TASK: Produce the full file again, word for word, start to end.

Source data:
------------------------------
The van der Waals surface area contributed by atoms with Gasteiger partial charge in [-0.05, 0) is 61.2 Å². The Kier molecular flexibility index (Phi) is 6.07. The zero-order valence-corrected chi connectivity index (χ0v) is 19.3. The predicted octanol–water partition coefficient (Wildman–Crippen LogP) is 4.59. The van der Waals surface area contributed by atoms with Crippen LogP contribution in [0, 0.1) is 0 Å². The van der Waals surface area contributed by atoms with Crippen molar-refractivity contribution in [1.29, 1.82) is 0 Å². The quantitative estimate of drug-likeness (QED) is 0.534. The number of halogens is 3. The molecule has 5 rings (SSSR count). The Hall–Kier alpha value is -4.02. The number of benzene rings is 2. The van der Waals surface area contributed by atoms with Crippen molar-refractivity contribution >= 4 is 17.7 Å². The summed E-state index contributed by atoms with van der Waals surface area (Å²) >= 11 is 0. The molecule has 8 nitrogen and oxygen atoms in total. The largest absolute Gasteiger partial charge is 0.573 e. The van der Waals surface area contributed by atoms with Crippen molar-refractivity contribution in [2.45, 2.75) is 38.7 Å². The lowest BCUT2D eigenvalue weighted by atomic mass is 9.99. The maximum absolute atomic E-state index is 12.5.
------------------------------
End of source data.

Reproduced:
The van der Waals surface area contributed by atoms with Gasteiger partial charge in [-0.05, 0) is 61.2 Å². The Kier molecular flexibility index (Phi) is 6.07. The zero-order valence-corrected chi connectivity index (χ0v) is 19.3. The predicted octanol–water partition coefficient (Wildman–Crippen LogP) is 4.59. The van der Waals surface area contributed by atoms with Crippen LogP contribution in [0, 0.1) is 0 Å². The van der Waals surface area contributed by atoms with Crippen molar-refractivity contribution in [1.29, 1.82) is 0 Å². The quantitative estimate of drug-likeness (QED) is 0.534. The number of halogens is 3. The molecule has 5 rings (SSSR count). The Hall–Kier alpha value is -4.02. The number of benzene rings is 2. The van der Waals surface area contributed by atoms with Crippen molar-refractivity contribution >= 4 is 17.7 Å². The summed E-state index contributed by atoms with van der Waals surface area (Å²) >= 11 is 0. The molecule has 8 nitrogen and oxygen atoms in total. The largest absolute Gasteiger partial charge is 0.573 e. The van der Waals surface area contributed by atoms with Crippen molar-refractivity contribution in [2.45, 2.75) is 38.7 Å². The lowest BCUT2D eigenvalue weighted by atomic mass is 9.99. The maximum absolute atomic E-state index is 12.5.